Fraternal and Service Organizations

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FRATERNAL AND SERVICE ORGANIZATIONS. Men's business lunches and women's afternoon teas blossomed into national voluntary associations for public service around 1900. The need to do public good combined with private camaraderie to change these social occasions into local clubs, which then federated with a national organization. Service clubs flourished especially in smaller cities and towns. Their typical monthly meetings involved ninety minutes of socializing over food and thirty minutes of civic uplift. Local women's clubs mostly joined the General Federation of Women's Clubs, incorporated in 1901 in Washington, D.C., by Ella Dietz Clymer. Their public service focused on schools, libraries, and parks.

Businessmen's clubs initiated the national Rotary in 1905 in Chicago and founded by Paul Harris, the Exchange in 1911 in Detroit and founded by Charles Berkey, the Kiwanis in 1915, also founded in Detroit, by Allen S. Browne, the Lions in 1917 in Chicago and started by Melvin Jones, and the Optimist in 1919 in Lexington, Kentucky, founded by William Henry Harrison. Each men's service club eventually specialized its public service. The Rotary became linked with polio, the Lions with blindness, and the Exchange with child abuse, for example. In 1931, fifteen major men's service clubs and six major women's service clubs had a total of one million members. By 1964, twenty-six major men's clubs counted four million members and eight women's clubs had fifteen million members. Although the Civil Rights Act of 1964 exempted private clubs from integration by race or gender, the U.S. Supreme Court negated this exception in Rotary International v. Rotary Club of Duarte in 1987. By 2000, women's service clubs had shrunk to fewer than one million members, while the men's service clubs' membership remained static in the late twentieth century.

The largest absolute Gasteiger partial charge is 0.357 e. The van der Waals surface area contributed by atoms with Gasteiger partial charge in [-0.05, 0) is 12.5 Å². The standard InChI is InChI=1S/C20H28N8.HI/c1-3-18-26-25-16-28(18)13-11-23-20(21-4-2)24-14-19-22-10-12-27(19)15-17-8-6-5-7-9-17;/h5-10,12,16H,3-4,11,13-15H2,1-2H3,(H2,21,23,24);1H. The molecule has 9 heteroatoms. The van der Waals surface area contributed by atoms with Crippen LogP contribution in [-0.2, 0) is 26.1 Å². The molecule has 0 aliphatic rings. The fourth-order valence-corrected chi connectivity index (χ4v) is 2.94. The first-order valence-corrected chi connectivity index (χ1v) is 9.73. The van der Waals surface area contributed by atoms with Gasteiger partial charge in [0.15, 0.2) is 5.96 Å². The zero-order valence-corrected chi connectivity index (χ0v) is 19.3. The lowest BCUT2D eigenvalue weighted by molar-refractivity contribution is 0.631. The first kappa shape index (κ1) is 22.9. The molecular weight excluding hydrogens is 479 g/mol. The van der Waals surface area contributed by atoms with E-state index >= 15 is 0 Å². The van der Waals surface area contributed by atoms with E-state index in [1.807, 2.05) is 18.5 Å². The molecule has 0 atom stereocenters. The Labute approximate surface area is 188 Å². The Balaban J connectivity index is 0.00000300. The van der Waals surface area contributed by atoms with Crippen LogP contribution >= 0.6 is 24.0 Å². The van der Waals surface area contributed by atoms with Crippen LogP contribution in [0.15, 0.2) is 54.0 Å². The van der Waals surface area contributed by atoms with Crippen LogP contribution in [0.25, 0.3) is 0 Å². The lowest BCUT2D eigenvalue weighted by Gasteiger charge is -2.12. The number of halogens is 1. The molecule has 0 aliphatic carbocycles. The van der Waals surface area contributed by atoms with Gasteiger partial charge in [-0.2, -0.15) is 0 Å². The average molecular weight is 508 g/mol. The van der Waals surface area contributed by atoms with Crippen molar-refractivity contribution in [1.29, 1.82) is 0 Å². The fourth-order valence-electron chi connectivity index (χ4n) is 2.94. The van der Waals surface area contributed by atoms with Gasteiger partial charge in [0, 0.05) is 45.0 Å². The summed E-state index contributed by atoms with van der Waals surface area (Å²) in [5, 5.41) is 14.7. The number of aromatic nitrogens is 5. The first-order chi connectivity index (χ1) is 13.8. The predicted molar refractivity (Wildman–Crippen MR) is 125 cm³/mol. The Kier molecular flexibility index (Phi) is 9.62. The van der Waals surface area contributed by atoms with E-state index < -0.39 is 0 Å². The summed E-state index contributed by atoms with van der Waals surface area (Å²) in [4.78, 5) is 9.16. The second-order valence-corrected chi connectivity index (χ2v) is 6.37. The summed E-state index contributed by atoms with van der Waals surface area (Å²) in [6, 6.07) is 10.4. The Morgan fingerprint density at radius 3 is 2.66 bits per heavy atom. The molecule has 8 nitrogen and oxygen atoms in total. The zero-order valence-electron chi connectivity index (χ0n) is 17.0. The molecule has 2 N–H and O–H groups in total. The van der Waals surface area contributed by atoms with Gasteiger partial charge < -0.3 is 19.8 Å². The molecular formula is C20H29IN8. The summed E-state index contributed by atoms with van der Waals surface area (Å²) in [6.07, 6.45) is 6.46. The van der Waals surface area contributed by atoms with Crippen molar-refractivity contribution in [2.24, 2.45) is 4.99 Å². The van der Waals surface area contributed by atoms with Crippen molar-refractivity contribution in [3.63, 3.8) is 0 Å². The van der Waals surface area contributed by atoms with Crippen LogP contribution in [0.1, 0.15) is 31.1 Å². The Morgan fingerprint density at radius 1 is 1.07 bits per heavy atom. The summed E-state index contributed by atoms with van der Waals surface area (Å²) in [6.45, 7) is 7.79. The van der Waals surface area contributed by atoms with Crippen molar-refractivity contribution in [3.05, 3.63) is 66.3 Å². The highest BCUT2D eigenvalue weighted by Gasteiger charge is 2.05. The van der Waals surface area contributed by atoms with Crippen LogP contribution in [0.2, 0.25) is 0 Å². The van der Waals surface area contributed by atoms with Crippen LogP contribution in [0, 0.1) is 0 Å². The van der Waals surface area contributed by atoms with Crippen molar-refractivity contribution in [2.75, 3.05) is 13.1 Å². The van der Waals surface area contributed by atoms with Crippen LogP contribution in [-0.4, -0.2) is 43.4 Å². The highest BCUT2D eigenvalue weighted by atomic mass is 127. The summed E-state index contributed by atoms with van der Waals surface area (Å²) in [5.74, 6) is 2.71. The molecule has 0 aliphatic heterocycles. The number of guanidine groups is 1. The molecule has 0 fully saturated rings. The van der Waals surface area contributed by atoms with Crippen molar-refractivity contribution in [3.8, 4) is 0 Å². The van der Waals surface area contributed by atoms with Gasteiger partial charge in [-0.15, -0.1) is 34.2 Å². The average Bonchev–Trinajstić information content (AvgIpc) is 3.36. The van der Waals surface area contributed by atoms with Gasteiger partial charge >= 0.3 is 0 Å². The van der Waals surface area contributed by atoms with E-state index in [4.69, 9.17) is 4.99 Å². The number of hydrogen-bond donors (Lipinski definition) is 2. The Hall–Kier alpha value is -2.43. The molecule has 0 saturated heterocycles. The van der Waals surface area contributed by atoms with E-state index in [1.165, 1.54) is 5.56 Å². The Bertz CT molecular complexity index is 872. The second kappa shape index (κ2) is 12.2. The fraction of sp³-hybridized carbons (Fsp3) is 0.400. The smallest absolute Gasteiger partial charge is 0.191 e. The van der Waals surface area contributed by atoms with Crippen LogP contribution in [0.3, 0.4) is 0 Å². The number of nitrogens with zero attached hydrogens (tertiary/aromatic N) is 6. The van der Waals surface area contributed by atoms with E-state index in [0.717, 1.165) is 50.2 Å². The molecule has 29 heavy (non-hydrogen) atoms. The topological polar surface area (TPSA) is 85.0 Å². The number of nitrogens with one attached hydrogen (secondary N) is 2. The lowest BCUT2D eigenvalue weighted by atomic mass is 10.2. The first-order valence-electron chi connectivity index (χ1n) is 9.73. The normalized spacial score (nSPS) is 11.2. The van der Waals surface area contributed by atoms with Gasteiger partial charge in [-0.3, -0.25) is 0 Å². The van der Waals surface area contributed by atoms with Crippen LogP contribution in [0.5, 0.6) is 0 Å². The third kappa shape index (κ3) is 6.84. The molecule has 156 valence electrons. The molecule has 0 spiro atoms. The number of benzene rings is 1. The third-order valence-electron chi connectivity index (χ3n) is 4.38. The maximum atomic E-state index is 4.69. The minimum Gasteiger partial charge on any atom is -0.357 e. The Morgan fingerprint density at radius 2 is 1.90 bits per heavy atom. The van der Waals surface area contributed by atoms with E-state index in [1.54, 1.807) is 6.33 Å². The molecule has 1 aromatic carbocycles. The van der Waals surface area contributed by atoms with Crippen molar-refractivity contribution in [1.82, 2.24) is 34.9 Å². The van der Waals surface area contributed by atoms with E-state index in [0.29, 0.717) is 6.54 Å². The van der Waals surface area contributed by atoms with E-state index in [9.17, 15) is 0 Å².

Charles, Jeffrey A. Service Clubs in American Society. Urbana: University of Illinois Press, 1993.

Sheets, Tara, ed. Encyclopedia of Associations. 36th ed. Detroit: Gale Group, 2000.